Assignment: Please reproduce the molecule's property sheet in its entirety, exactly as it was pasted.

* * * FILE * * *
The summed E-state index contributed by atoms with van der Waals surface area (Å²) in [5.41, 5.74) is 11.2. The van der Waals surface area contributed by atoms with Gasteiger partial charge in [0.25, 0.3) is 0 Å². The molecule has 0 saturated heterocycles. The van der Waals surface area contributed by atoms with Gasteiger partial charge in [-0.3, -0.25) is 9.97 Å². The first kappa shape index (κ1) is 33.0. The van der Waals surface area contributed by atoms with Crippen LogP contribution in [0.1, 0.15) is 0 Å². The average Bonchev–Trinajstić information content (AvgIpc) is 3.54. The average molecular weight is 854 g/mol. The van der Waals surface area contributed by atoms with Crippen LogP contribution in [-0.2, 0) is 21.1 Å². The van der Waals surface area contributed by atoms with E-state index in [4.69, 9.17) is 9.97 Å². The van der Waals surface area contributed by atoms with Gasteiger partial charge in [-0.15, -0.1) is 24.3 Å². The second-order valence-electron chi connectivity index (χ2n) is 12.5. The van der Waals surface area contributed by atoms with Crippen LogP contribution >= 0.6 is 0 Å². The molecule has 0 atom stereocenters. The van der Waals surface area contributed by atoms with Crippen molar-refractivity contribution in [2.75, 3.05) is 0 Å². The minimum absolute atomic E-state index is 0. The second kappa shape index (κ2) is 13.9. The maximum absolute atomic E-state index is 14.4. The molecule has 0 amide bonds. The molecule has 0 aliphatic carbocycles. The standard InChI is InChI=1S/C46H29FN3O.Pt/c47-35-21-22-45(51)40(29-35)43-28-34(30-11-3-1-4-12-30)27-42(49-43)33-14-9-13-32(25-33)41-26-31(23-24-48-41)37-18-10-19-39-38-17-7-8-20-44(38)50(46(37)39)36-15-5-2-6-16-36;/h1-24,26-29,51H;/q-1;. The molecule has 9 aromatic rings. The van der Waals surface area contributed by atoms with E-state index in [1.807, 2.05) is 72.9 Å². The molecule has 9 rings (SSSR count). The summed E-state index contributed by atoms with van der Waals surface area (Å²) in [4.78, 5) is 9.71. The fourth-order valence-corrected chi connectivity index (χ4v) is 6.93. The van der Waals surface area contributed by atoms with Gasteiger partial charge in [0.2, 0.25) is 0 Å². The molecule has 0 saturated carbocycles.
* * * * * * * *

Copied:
The summed E-state index contributed by atoms with van der Waals surface area (Å²) in [5.41, 5.74) is 11.2. The van der Waals surface area contributed by atoms with Gasteiger partial charge in [0.25, 0.3) is 0 Å². The molecule has 0 saturated heterocycles. The van der Waals surface area contributed by atoms with Gasteiger partial charge in [-0.3, -0.25) is 9.97 Å². The first kappa shape index (κ1) is 33.0. The van der Waals surface area contributed by atoms with Crippen LogP contribution in [0.1, 0.15) is 0 Å². The average Bonchev–Trinajstić information content (AvgIpc) is 3.54. The average molecular weight is 854 g/mol. The van der Waals surface area contributed by atoms with Crippen LogP contribution in [-0.2, 0) is 21.1 Å². The van der Waals surface area contributed by atoms with E-state index in [4.69, 9.17) is 9.97 Å². The van der Waals surface area contributed by atoms with Gasteiger partial charge in [-0.15, -0.1) is 24.3 Å². The second-order valence-electron chi connectivity index (χ2n) is 12.5. The van der Waals surface area contributed by atoms with Crippen LogP contribution >= 0.6 is 0 Å². The molecule has 0 atom stereocenters. The van der Waals surface area contributed by atoms with Crippen molar-refractivity contribution in [2.75, 3.05) is 0 Å². The minimum absolute atomic E-state index is 0. The second kappa shape index (κ2) is 13.9. The maximum absolute atomic E-state index is 14.4. The molecule has 0 amide bonds. The molecule has 0 aliphatic carbocycles. The standard InChI is InChI=1S/C46H29FN3O.Pt/c47-35-21-22-45(51)40(29-35)43-28-34(30-11-3-1-4-12-30)27-42(49-43)33-14-9-13-32(25-33)41-26-31(23-24-48-41)37-18-10-19-39-38-17-7-8-20-44(38)50(46(37)39)36-15-5-2-6-16-36;/h1-24,26-29,51H;/q-1;. The molecule has 9 aromatic rings. The van der Waals surface area contributed by atoms with E-state index in [1.807, 2.05) is 72.9 Å². The molecule has 9 rings (SSSR count). The summed E-state index contributed by atoms with van der Waals surface area (Å²) in [4.78, 5) is 9.71. The fourth-order valence-corrected chi connectivity index (χ4v) is 6.93. The van der Waals surface area contributed by atoms with Gasteiger partial charge in [0.2, 0.25) is 0 Å². The molecule has 0 saturated carbocycles.